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Illustrator CS5 One-on-One: Mastery
Illustration by John Hersey

Applying and scaling art brushes


From:

Illustrator CS5 One-on-One: Mastery

with Deke McClelland

Video: Applying and scaling art brushes

In this exercise, I am going to show you how to apply a couple of art brushes, and also show you how to vary the thickness of those brushes on the fly. I've saved my modifications as Calligraphic brushstroke.ai. My text is still selected, as you can see, and rather than switching out my existing stroke, which is set to that custom calligraphic brush, I am going to add a new stroke, by clicking on the fill item here in the Appearance panel to make it active and then dropping down to the lower-left corner and clicking on Add New Stroke or taking advantage of that keyboard shortcut: Ctrl+Alt+Slash, or Command+Option+Slash on the Mac.
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  1. 37m 22s
    1. Welcome
      45s
    2. Linking AI and EPS files to Illustrator
      6m 34s
    3. Installing the dekeKeys keyboard shortcuts
      7m 43s
    4. Remapping Mac OS shortcuts
      6m 56s
    5. Installing the Best Workflow color settings
      4m 56s
    6. The color settings explained
      7m 4s
    7. Preserve Numbers vs. embedded profiles
      3m 24s
  2. 1h 35m
    1. My favorite features in all of Illustrator
      1m 21s
    2. Introducing the Transform effect
      5m 30s
    3. Repeating the last effect you applied
      4m 52s
    4. Applying multiple passes of a single effect
      5m 21s
    5. The wonders of editing dynamic artwork
      7m 13s
    6. Applying effects inside effects
      5m 11s
    7. Assigning an effect to an entire layer
      5m 42s
    8. Building a complex bevel effect
      5m 44s
    9. Placing artwork as a Photoshop Smart Object
      4m 55s
    10. Editing that Smart Object in Illustrator
      4m 21s
    11. Rotating continuously overlapping objects
      5m 34s
    12. Adjusting a dynamic transformation origin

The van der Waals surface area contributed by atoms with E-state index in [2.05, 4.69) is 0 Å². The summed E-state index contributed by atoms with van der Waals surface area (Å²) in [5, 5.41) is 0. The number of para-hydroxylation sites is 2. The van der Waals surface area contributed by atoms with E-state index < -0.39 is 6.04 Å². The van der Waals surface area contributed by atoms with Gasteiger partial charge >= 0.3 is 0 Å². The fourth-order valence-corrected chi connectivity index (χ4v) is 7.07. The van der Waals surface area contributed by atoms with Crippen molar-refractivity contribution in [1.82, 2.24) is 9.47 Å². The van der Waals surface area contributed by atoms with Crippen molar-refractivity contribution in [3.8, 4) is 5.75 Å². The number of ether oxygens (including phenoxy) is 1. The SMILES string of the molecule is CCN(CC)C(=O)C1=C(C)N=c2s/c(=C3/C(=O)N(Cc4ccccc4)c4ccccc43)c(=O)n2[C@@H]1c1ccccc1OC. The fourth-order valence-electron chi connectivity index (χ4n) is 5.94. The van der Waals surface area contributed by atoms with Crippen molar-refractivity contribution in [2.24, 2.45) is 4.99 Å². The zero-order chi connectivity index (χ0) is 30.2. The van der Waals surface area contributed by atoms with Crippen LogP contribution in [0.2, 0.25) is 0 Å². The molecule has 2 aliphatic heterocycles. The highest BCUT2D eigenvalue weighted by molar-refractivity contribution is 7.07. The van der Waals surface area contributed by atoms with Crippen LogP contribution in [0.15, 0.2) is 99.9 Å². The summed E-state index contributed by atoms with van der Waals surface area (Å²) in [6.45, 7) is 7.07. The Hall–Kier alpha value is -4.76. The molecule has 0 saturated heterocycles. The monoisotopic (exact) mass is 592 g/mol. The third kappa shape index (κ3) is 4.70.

6m 22s
    13. Vector vs. raster effects
      5m 46s
    14. Introducing the Scribble effect
      5m 23s
    15. Copying effects between layers
      4m 20s
    16. Introducing Graphic Styles
      6m 50s
    17. Controlling the Filter Gallery preview
      2m 28s
    18. Document Raster Effects Settings
      4m 31s
    19. Combining and saving styles
      4m 32s
  3. 1h 25m
    1. Airbrushing with points and handles
      1m 45s
    2. Introducing the gradient mesh
      6m 10s
    3. Working with the Mesh tool
      6m 12s
    4. Lifting colors from a tracing template
      5m 47s
    5. Finessing the colors of mesh points
      4m 17s
    6. Creating a mesh with the Mesh tool
      7m 19s
    7. Adding a gradient mesh to a circle
      4m 37s
    8. Adding a gradient mesh to a slender shape
      8m 7s
    9. Creating soft and sharp transitions
      6m 56s
    10. Converting a linear gradient to a mesh
      7m 29s
    11. Editing a linear gradient mesh
      5m 6s
    12. Converting a radial gradient to a mesh
      8m 19s
    13. Editing a radial gradient mesh
      8m 15s
    14. Creating credible cast shadows
      5m 32s
  4. 1h 15m
    1. The best of static and dynamic adjustments
      58s
    2. Adding wings to a horse in Photoshop
      6m 52s
    3. Introducing the Warp tool
      6m 29s
    4. Brush size, Detail, and Simplify
      8m 24s
    5. The Twirl, Pucker, and Bloat tools
      6m 13s
    6. The Scallop, Crystallize, and Wrinkle tools
      5m 55s
    7. Creating a mind-blowing custom starburst
      4m 29s
    8. Introducing Envelope Distort
      5m 21s
    9. Editing the contents of an envelope
      5m 20s
    10. Warping an envelope mesh
      5m 20s
    11. Liquifying the contents of an envelope
      7m 7s
    12. Creating and editing an envelope mesh
      7m 59s
    13. Blending an envelope into a background
      4m 35s
  5. 2h 1m
    1. Outlines along a path
      1m 13s
    2. Weaving a pattern throughout an illustration
      6m 24s
    3. Introducing the Brushes panel
      4m 21s
    4. Applying and editing a calligraphic brush
      8m 28s
    5. Applying and scaling art brushes
      6m 6s
    6. Applying and editing a scatter brush
      5m 29s
    7. Formatting and scaling brushed text
      5m 40s
    8. Editing the path outlines of an art brush
      6m 2s
    9. Replacing an existing art brush
      6m 46s